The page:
If you think you know Rick Astley, think again. The much-loved multi-million selling 80s icon returned to our ears in 2018 with the release of his stellar album ‘Beautiful Life’. Capturing the hearts of the nation, Rick impressively wrote every song, played every instrument and sang every note himself. It was an album about his obsession with music, his love for his wife and family, and his love of life itself. It is called ‘Beautiful Life’ for a very good reason. “It has been a beautiful life,” says Rick. “Maybe it didn’t start out that way. There’s been tough times. But I’ve got so much to be thankful for. How many people get a chance to live out their dreams, not just once, but twice?”
The success of the album, which debuted at number 6 in the UK album charts and was also Rick’s fifth top ten album in the United Kingdom, did not go unrecognised by the masses. On Monday 19th as a result of his huge musical triumphant, he appeared in the line-up of this year’s Royal Variety performance alongside George Ezra, the West End cast of Hamilton and Clean Bandit. And Rick will certainly continue to live out his dream into the new year; after the success of his ‘Beautiful Life’ Tour which included two shows at London’s Eventim Apollo, Rick will also join fellow national treasures, Take That, on their UK 2019 tour. It will include eight nights at the O2 and five nights at Manchester Arena.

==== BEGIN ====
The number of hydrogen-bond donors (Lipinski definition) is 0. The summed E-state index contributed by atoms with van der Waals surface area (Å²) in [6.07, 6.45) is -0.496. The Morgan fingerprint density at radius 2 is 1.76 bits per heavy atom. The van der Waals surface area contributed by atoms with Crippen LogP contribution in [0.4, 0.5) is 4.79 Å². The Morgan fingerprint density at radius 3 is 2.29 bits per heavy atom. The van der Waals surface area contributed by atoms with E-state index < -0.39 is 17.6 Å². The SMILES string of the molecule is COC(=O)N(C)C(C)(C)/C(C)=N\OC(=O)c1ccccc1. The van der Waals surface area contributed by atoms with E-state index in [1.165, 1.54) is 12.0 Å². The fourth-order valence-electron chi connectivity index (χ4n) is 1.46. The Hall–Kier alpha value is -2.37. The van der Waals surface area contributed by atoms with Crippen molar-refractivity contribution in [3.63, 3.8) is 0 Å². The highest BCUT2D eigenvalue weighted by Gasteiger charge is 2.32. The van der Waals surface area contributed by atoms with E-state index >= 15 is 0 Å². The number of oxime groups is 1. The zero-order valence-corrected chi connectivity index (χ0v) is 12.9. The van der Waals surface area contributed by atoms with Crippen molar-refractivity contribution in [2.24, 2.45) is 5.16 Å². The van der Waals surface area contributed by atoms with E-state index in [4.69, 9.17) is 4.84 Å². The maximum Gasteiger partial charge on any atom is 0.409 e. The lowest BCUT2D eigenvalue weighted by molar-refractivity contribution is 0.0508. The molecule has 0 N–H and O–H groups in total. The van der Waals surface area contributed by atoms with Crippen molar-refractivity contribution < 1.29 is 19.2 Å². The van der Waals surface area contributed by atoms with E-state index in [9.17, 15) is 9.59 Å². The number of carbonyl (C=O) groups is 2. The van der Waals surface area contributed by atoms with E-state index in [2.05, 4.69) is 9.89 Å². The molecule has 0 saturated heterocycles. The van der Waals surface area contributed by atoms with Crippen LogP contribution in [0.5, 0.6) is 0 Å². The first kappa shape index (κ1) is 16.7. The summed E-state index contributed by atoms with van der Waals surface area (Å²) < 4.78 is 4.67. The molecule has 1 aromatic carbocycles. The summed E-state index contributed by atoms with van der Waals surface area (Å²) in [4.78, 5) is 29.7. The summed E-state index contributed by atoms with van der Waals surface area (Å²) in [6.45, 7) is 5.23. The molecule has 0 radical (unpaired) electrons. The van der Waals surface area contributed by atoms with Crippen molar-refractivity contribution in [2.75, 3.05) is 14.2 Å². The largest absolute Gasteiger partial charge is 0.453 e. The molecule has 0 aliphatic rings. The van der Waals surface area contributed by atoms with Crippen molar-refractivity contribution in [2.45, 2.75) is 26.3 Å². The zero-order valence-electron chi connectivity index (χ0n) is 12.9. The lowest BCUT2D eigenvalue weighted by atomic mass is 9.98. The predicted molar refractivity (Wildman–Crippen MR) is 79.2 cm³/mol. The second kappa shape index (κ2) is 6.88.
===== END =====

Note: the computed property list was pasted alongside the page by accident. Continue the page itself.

Rick Astley’s story is an extraordinary music business tale. He was a lonely boy from a broken home in a small town whose only escape route was singing. “Music saved my life, really,” he says. “My mum and dad had a horrible break up when I was very young. It was quite traumatic, if I’m honest. Singing got me out of the house, it got me into a choir, then it got me into a band and finally got me out into the world. It’s put me in so many amazing places it’s ridiculous, just because as a kid I found I had a voice.”